RIP: 2012’s Notable Passings
Interior Design remembers 19 of the late designers, architects, and industry talents who died last year, presented in alphabetical order:
Ed Annink (1956-2012)
Ontwerpwerk creative director Ed Annink initiated and curated the Design Den Haag foundation, dedicated to connecting designers and government projects. He also created products for Droog, Driade, and many other esteemed companies.
Gae Aulenti (1927-2012)
The Italian trail-blazer created everything from museums, including Paris’s Musée d’Orsay and Venice’s Palazzo Grassi; showrooms for Fiat and Olivetti; products for Knoll, Kartell, and Artemide; private residences around the world; and galleries for the Pompidou Centre, Barcelona’s Palacio Nacional, and the Asian Art Museum of San Francisco.
Anthony P. Browne (1942-2012)
The Interior Design Best of Year Award-winning designer brought his traditional, chintz-favoring style to interiors for celebrities including Oprah Winfrey and Sir Andrew Lloyd Webber.
Albert Hadley (1920-2012)
The legendary partner of Sister Parish designed thoughtful, surprising, and timeless residences for everyone from Brooke Astor to Al and Tipper Gore, eventually arriving in Interior Design’s Hall of Fame in 2010.
Susan R. Joslin-Muller (1964-2012)
The Fort Myers, Florida-based interior designer was the principal of Susan Muller Interior Design, and received three national Aurora Awards, presented by the Southeast Building Conference.
Gerhard Kallmann (1915-2012)
The Berlin-born architect designed modernist buildings around the world, but is best known for Boston City Hall, the Brutalist masterpiece that received a 1969 AIA Honor Award for Architecture.
Oscar Niemeyer (1907-2012)
The master of Modernism brought a new identity to Brazil through Brasília, his sweeping and innovative complex of government buildings completed in 1960.
Alberto Pinto (1945-2012)
The veteran Parisian designer brought a fearless expertise in everything from Orientalism to Minimalism to projects for Middle Eastern royalty, international corporate headquarters, and product lines for Ercuis et Raynaud, Pierre Frey, D. Porthault, and his own eponymous collections.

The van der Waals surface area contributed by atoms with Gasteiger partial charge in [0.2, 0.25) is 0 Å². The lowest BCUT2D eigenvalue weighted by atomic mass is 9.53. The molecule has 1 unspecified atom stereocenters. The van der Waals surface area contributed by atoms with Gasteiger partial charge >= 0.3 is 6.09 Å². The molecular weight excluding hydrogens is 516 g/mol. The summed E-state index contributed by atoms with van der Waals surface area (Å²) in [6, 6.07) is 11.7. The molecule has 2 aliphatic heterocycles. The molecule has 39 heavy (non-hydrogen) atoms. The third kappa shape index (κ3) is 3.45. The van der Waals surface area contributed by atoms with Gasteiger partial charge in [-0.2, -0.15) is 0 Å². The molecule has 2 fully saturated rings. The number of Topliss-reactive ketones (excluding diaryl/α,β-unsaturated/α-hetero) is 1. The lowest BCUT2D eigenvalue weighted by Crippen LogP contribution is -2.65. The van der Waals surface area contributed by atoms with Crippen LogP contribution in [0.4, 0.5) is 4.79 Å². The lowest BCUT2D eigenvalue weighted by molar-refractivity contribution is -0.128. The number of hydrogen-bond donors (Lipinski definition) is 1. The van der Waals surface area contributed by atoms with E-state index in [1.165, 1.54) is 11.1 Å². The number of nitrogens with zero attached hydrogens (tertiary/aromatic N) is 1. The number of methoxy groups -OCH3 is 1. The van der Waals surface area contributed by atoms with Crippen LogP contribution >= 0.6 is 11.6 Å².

Roger Prigent (1923-2012)
The antiquarian and fashion photographer was largely responsible for the revival of French Empire through his store Malmaison, which often exhibited rare finds at the Metropolitan Museum of Art, influencing a generation of interior designers and collectors.
Peter Shelton (1945-2012)
Shelton, Mindel & Associates, the firm co-founded in 1978 by this Interior Design Hall of Famer and Best of Year Award recipient, went on to also win sixteen AIA awards on the strength of projects like its Anglophile-meets-Minimalist Madison Avenue headquarters for Polo/Ralph Lauren.
Dale D. Smith (1942-2012)
The architect worked for Philip Johnson, among others, before returning to his native Indiana to eventually found Dale D. Smith Associates and receive awards and honors from the NEA, U.S. Department of Transportation, and the Architects Society of Ohio.
Larry Stevenson (1930-2012)
This former lifeguard essentially created the modern skateboard industry with his design of the kicktail, a lever that balances the board to enable high-flying tricks like the Ollie.
Dorothea Tanning (1910-2012)
The Surrealist pioneer created sets and costumes for George Balanchine, wrote poetry, made fascinating sculpture and artwork, and married Max Ernst in a double ceremony with Man Ray and Juliet Browner.
Anne Tyng (1920-2012)
One of the first women admitted to the Harvard Graduate School of Design, Tyng studied with Marcel Breuer and Walter Gropius before extensively collaborating with her partner Louis Kahn as his, in the words of Buckminster Fuller, “geometrical strategist.”
Barbara D’Arcy White (1928-2012)
The Interior Design Hall of Famer designed hundreds of model rooms for Bloomingdale’s from 1958 to 1973, and oversaw the fabled first-floor redesign, virtually unchanged since its completion in 1978.
Lebbeus Woods (1940-2012)
The experimental architect worked with Eero Saarinen in the 1960s, before founding the Research Institute for Experimental Architecture and teaching architecture “on the level of principle” at Cooper Union.